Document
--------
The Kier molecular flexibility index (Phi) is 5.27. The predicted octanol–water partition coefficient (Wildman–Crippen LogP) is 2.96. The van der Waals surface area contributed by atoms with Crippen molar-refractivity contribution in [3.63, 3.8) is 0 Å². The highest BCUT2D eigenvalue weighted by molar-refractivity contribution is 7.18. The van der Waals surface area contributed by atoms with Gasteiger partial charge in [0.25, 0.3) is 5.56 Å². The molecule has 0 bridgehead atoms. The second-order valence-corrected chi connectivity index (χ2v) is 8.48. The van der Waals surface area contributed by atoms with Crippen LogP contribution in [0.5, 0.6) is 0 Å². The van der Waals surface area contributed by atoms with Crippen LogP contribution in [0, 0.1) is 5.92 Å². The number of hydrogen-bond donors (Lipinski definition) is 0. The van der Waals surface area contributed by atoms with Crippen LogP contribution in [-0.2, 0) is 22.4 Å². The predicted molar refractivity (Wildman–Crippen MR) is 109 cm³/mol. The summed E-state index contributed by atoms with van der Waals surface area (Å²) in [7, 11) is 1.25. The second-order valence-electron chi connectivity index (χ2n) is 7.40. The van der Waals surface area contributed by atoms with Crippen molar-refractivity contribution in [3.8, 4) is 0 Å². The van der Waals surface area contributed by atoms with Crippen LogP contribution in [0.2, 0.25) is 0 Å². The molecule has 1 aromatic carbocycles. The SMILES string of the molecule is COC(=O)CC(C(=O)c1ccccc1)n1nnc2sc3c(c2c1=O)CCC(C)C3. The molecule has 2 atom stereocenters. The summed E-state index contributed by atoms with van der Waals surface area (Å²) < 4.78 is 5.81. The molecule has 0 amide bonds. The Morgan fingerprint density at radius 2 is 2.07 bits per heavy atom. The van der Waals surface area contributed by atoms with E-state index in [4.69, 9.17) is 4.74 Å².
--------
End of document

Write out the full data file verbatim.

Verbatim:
The Kier molecular flexibility index (Phi) is 5.27. The predicted octanol–water partition coefficient (Wildman–Crippen LogP) is 2.96. The van der Waals surface area contributed by atoms with Crippen molar-refractivity contribution in [3.63, 3.8) is 0 Å². The highest BCUT2D eigenvalue weighted by molar-refractivity contribution is 7.18. The van der Waals surface area contributed by atoms with Gasteiger partial charge in [0.25, 0.3) is 5.56 Å². The molecule has 0 bridgehead atoms. The second-order valence-corrected chi connectivity index (χ2v) is 8.48. The van der Waals surface area contributed by atoms with Crippen LogP contribution in [0.5, 0.6) is 0 Å². The van der Waals surface area contributed by atoms with Crippen LogP contribution in [0, 0.1) is 5.92 Å². The number of hydrogen-bond donors (Lipinski definition) is 0. The van der Waals surface area contributed by atoms with Crippen LogP contribution in [-0.2, 0) is 22.4 Å². The predicted molar refractivity (Wildman–Crippen MR) is 109 cm³/mol. The summed E-state index contributed by atoms with van der Waals surface area (Å²) in [7, 11) is 1.25. The second-order valence-electron chi connectivity index (χ2n) is 7.40. The van der Waals surface area contributed by atoms with Crippen molar-refractivity contribution in [3.8, 4) is 0 Å². The van der Waals surface area contributed by atoms with Crippen LogP contribution in [0.2, 0.25) is 0 Å². The molecule has 1 aromatic carbocycles. The SMILES string of the molecule is COC(=O)CC(C(=O)c1ccccc1)n1nnc2sc3c(c2c1=O)CCC(C)C3. The molecule has 2 atom stereocenters. The summed E-state index contributed by atoms with van der Waals surface area (Å²) < 4.78 is 5.81. The molecule has 0 amide bonds. The Morgan fingerprint density at radius 2 is 2.07 bits per heavy atom. The van der Waals surface area contributed by atoms with E-state index in [4.69, 9.17) is 4.74 Å².